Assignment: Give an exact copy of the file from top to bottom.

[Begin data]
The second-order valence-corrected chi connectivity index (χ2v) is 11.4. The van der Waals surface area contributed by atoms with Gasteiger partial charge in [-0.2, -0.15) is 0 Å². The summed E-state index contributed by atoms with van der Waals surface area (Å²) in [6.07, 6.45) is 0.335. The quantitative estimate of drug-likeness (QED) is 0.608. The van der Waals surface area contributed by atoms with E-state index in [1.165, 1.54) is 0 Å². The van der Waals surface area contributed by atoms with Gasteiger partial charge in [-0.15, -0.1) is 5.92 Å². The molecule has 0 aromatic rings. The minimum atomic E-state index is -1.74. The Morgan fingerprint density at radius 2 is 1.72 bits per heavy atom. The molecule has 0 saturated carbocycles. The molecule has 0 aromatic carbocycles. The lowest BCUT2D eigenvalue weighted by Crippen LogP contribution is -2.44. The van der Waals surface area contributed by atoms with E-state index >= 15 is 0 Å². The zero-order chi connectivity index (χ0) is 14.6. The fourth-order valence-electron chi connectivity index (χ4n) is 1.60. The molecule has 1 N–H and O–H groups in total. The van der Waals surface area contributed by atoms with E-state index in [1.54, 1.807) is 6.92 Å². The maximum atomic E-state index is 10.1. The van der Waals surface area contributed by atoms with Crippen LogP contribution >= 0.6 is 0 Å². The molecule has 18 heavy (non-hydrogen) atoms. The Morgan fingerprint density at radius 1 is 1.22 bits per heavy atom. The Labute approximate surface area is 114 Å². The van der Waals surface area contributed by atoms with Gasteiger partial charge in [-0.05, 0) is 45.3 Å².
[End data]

The second-order valence-corrected chi connectivity index (χ2v) is 11.4. The van der Waals surface area contributed by atoms with Gasteiger partial charge in [-0.2, -0.15) is 0 Å². The summed E-state index contributed by atoms with van der Waals surface area (Å²) in [6.07, 6.45) is 0.335. The quantitative estimate of drug-likeness (QED) is 0.608. The van der Waals surface area contributed by atoms with E-state index in [1.165, 1.54) is 0 Å². The van der Waals surface area contributed by atoms with Gasteiger partial charge in [-0.15, -0.1) is 5.92 Å². The molecule has 0 aromatic rings. The minimum atomic E-state index is -1.74. The Morgan fingerprint density at radius 2 is 1.72 bits per heavy atom. The molecule has 0 saturated carbocycles. The molecule has 0 aromatic carbocycles. The lowest BCUT2D eigenvalue weighted by Crippen LogP contribution is -2.44. The van der Waals surface area contributed by atoms with E-state index >= 15 is 0 Å². The zero-order chi connectivity index (χ0) is 14.6. The fourth-order valence-electron chi connectivity index (χ4n) is 1.60. The molecule has 1 N–H and O–H groups in total. The van der Waals surface area contributed by atoms with E-state index in [1.54, 1.807) is 6.92 Å². The maximum atomic E-state index is 10.1. The van der Waals surface area contributed by atoms with Crippen LogP contribution >= 0.6 is 0 Å². The molecule has 18 heavy (non-hydrogen) atoms. The Morgan fingerprint density at radius 1 is 1.22 bits per heavy atom. The Labute approximate surface area is 114 Å². The van der Waals surface area contributed by atoms with Gasteiger partial charge in [-0.05, 0) is 45.3 Å².